Iranian tanker headed to Lebanon, not Turkey

The Adrian Darya, formerly called Grace 1, was now headed for the southeastern Turkish port of Iskenderun, tracking site Marine Traffic showed.

By REUTERS
August 30, 2019 14:27
2 minute read.
A crew member raises the Iranian flag on Iranian oil tanker Adrian Darya 1, previously named Grace 1

A crew member raises the Iranian flag on Iranian oil tanker Adrian Darya 1, previously named Grace 1, as it sits anchored after the Supreme Court of the British territory lifted its detention order, in the Strait of Gibraltar, Spain, August 18, 2019. . (photo credit: JON NAZCA/ REUTERS)

OSLO/BEIRUT- Turkey said on Friday that an Iranian tanker at the center of a confrontation between Washington and Tehran was headed to Lebanon after changing course several times, although Beirut said it was not informed of the plan.

According to Refinitiv tracking data, the Adrian Darya, formerly called Grace 1, made a U-turn on Friday and headed for Turkey's Iskenderun port - 200 km (124 miles) north of Syria's Baniyas refinery, the tanker's suspected original destination.

However, Turkish Foreign Minister Mevlut Cavusoglu said the tanker, which was carrying 2 million barrels of oil when released at Gibraltar, was headed to "the main port in Lebanon."

On the sidelines of a forum in Oslo, Cavusoglu told Reuters that Turkish President Tayyip Erdogan spoke of the ship's coordinates with British Prime Minister Boris Johnson on Thursday. "We are monitoring (the tanker) very closely," he added.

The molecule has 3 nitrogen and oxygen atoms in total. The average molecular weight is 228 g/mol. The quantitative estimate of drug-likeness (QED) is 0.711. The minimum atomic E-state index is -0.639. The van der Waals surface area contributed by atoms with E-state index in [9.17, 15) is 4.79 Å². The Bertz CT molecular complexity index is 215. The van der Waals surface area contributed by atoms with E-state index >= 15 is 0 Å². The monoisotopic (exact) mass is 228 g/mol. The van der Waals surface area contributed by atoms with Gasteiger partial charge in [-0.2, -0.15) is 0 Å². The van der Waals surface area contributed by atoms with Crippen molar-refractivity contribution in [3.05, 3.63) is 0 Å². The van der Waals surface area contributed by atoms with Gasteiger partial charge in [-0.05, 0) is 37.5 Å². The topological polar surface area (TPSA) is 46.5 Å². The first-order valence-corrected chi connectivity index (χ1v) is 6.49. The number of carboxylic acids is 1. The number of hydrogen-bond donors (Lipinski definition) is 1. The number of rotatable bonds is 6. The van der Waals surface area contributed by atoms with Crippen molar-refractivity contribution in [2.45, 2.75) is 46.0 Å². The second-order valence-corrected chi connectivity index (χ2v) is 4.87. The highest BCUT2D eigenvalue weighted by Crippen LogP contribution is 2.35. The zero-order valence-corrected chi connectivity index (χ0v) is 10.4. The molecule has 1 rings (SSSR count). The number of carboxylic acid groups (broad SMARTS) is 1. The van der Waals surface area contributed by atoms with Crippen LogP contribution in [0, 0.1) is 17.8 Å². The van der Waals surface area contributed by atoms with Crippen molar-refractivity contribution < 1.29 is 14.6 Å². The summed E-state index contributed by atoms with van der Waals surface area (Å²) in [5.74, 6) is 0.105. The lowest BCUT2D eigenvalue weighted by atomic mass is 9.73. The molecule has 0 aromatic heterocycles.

In response, Lebanese Finance Minister Ali Hassan Khalil told Reuters in a separate interview: "We have not been informed of the Iranian oil tanker Adrian Darya heading (here)."

The apparent confusion underlines the risk of reprisal that countries face taking in the tanker, which was located west of Cyprus and facing north mid-Friday after a series of turns in the Mediterranean Sea, according to tracking data.

The tanker was released from detention off Gibraltar in mid-August after a five-week standoff over whether it was carrying Iranian oil to Syria in violation of European Union sanctions.

The United States, which says the tanker is controlled by the Iranian Revolutionary Guards, which it considers a terrorist group, has told countries in the region not to help the vessel.

Beirut port - the country's major gateway – is unlikely to have facilities for fully laden supertankers that require deep-water facilities to dock.

Shipping sources say the tanker would need to conduct a ship-to-ship transfer before being able to enter the port or potentially discharge its cargo offshore towards Lebanon's Tripoli port further north, which is closer to Syria's coastline between Lebanon and Turkey.

Beirut and Tripoli ports have both served as transhipment hubs for cargoes bound for Syria in recent years during Syria's conflict.

An Iranian government spokesman was quoted on Monday as saying Iran had sold the oil aboard the tanker and that the vessel's owner, whose identity he did not disclose, would decide its destination.

When the ship was released at Gibraltar, Iran assured the United Kingdom that the cargo was not headed to Syria.

After its release, it stated that its destination was the Greek port of Kalamata, then Turkey's Mersin. On Thursday, it abruptly changed course, making almost a U-turn away from the Turkish coast.

While west of Cyprus on Friday morning, it did a similar manouevre, doubling back on itself.


Related Content

Turkish-backed Free Syrian Army fighters are seen near the city of Afrin, Syria
September 21, 2019
U.S. hoping its security mechanism gamble in Syria will pay off - analysis

By SETH J. FRANTZMAN